Sequim-Dungeness Valley Editor Jeff Chew can be reached at 360-681-2391 or at jeff. firstname.lastname@example.org.
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PORT TOWNSEND â€” Audiologist Megan Nightingale will present â€œLong Term Effects of Hearing Loss for Individuals and Their Familiesâ€? at the Port Townsend Community Center, 620 Tyler St., at 1 p.m. Monday. The meeting is presented by the Hearing Loss Trickster tales Association, East Jefferson CLALLAM BAY â€” Chapter. Devices to help Youths in kindergarten attendees hear better at through eighth grade will the meetings are provided learn of â€œTricky Tales from by the Port Townsend Around the Worldâ€? at the Senior Association. Clallam Bay Library, 16990 For more information, state Highway 112. phone Emily Mandelbaum A trickster is traditionat 360-531-2247 or email ally a character who excels email@example.com. Peninsula Daily News at playing pranks on oth-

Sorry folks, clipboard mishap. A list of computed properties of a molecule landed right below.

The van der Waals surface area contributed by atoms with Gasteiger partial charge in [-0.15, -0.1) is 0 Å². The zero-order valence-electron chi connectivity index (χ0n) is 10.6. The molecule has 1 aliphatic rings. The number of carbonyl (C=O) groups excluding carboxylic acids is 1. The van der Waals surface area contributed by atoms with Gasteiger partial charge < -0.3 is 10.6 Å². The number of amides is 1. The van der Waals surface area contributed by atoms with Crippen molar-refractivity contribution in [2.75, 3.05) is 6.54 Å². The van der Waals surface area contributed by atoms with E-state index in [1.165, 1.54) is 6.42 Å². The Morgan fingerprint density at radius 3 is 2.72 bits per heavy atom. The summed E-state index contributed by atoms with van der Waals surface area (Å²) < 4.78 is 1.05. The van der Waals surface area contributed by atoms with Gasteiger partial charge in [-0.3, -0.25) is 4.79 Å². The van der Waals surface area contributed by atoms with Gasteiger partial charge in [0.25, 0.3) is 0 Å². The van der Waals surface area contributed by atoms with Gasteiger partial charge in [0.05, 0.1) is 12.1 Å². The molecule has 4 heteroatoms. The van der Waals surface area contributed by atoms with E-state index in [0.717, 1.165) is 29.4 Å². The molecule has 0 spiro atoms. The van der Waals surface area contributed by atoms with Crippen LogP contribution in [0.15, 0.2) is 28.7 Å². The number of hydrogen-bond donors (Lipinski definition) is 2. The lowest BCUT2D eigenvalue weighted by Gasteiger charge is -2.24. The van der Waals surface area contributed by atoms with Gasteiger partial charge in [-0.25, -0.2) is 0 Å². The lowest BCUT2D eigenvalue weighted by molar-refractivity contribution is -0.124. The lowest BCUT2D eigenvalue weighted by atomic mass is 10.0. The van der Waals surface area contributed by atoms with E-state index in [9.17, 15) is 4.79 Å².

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ers. The trickster appears in stories from around the world. Ravens, tortoises, rabbits, coyotes and many others can be tricksters. Kindergartners through fifth-gradersâ€™ event will be at 3:15 p.m. Monday. The event for sixththrough eighth-graders will be held at 3:15 p.m. Wednesday, Feb. 29. Tricky Tales will feature stories, a puppet show and craft activities. Participants also will help create a work of art for display in the library. This program is part of an ongoing partnership between the North Olympic Library System and Cape Flattery School Districtâ€™s COAST program. For more information, phone the library at 360963-2414, email Clallam Bay@nols.org or visit www. nols.org.
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WEDNESDAY, FEBRUARY 22, 2012
PENINSULA DAILY NEWS
Clallam OKs pacts for trail
Forestry company exec rues loss of harvesting
BY ROB OLLIKAINEN PENINSULA DAILY NEWS
BY PAUL GOTTLIEB PENINSULA DAILY NEWS